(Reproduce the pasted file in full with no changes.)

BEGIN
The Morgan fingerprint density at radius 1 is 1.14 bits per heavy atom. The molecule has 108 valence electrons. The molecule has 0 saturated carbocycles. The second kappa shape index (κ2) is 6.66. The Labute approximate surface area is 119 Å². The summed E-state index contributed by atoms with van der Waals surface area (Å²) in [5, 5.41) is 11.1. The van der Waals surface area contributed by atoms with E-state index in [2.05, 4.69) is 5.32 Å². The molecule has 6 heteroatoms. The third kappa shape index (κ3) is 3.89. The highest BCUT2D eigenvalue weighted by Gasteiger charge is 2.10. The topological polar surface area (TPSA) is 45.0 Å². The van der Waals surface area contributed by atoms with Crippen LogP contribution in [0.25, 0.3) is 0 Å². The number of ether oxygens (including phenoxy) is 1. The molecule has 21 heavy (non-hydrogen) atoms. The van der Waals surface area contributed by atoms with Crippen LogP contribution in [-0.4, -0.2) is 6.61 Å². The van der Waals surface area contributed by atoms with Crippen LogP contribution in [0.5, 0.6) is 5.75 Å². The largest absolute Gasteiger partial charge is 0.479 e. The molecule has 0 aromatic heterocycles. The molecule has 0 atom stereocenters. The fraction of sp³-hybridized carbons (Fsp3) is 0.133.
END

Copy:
The Morgan fingerprint density at radius 1 is 1.14 bits per heavy atom. The molecule has 108 valence electrons. The molecule has 0 saturated carbocycles. The second kappa shape index (κ2) is 6.66. The Labute approximate surface area is 119 Å². The summed E-state index contributed by atoms with van der Waals surface area (Å²) in [5, 5.41) is 11.1. The van der Waals surface area contributed by atoms with E-state index in [2.05, 4.69) is 5.32 Å². The molecule has 6 heteroatoms. The third kappa shape index (κ3) is 3.89. The highest BCUT2D eigenvalue weighted by Gasteiger charge is 2.10. The topological polar surface area (TPSA) is 45.0 Å². The van der Waals surface area contributed by atoms with Crippen LogP contribution in [0.25, 0.3) is 0 Å². The number of ether oxygens (including phenoxy) is 1. The molecule has 21 heavy (non-hydrogen) atoms. The van der Waals surface area contributed by atoms with Crippen LogP contribution in [-0.4, -0.2) is 6.61 Å². The van der Waals surface area contributed by atoms with Crippen LogP contribution in [0.5, 0.6) is 5.75 Å². The largest absolute Gasteiger partial charge is 0.479 e. The molecule has 0 aromatic heterocycles. The molecule has 0 atom stereocenters. The fraction of sp³-hybridized carbons (Fsp3) is 0.133.